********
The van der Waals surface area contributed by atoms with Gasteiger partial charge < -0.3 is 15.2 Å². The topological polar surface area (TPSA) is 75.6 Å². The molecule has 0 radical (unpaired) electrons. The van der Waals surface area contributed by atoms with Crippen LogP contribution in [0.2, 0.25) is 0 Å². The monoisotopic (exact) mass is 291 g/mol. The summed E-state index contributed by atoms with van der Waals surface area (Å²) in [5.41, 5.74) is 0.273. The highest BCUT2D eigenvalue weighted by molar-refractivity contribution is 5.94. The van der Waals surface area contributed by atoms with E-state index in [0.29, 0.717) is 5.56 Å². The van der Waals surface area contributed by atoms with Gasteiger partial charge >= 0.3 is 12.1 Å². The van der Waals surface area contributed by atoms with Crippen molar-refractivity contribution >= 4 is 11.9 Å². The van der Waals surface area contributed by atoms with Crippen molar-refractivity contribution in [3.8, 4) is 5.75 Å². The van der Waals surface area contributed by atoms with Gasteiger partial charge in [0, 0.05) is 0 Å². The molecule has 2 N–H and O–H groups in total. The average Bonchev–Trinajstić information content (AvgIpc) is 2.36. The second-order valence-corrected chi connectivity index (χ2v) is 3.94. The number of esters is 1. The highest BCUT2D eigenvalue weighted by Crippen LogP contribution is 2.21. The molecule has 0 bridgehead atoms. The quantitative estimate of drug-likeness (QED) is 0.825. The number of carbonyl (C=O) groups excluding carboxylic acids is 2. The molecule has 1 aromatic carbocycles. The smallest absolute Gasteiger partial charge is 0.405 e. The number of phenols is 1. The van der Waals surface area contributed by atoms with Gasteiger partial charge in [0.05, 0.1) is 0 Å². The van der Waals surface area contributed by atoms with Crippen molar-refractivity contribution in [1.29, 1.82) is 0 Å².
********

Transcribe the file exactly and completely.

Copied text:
The van der Waals surface area contributed by atoms with Gasteiger partial charge < -0.3 is 15.2 Å². The topological polar surface area (TPSA) is 75.6 Å². The molecule has 0 radical (unpaired) electrons. The van der Waals surface area contributed by atoms with Crippen LogP contribution in [0.2, 0.25) is 0 Å². The monoisotopic (exact) mass is 291 g/mol. The summed E-state index contributed by atoms with van der Waals surface area (Å²) in [5.41, 5.74) is 0.273. The highest BCUT2D eigenvalue weighted by molar-refractivity contribution is 5.94. The van der Waals surface area contributed by atoms with E-state index in [0.29, 0.717) is 5.56 Å². The van der Waals surface area contributed by atoms with Gasteiger partial charge >= 0.3 is 12.1 Å². The van der Waals surface area contributed by atoms with Crippen molar-refractivity contribution >= 4 is 11.9 Å². The van der Waals surface area contributed by atoms with Crippen molar-refractivity contribution in [3.8, 4) is 5.75 Å². The van der Waals surface area contributed by atoms with Gasteiger partial charge in [0, 0.05) is 0 Å². The molecule has 2 N–H and O–H groups in total. The average Bonchev–Trinajstić information content (AvgIpc) is 2.36. The second-order valence-corrected chi connectivity index (χ2v) is 3.94. The number of esters is 1. The highest BCUT2D eigenvalue weighted by Crippen LogP contribution is 2.21. The molecule has 0 bridgehead atoms. The quantitative estimate of drug-likeness (QED) is 0.825. The number of carbonyl (C=O) groups excluding carboxylic acids is 2. The molecule has 1 aromatic carbocycles. The smallest absolute Gasteiger partial charge is 0.405 e. The number of phenols is 1. The van der Waals surface area contributed by atoms with Gasteiger partial charge in [0.05, 0.1) is 0 Å². The van der Waals surface area contributed by atoms with Crippen molar-refractivity contribution in [1.29, 1.82) is 0 Å².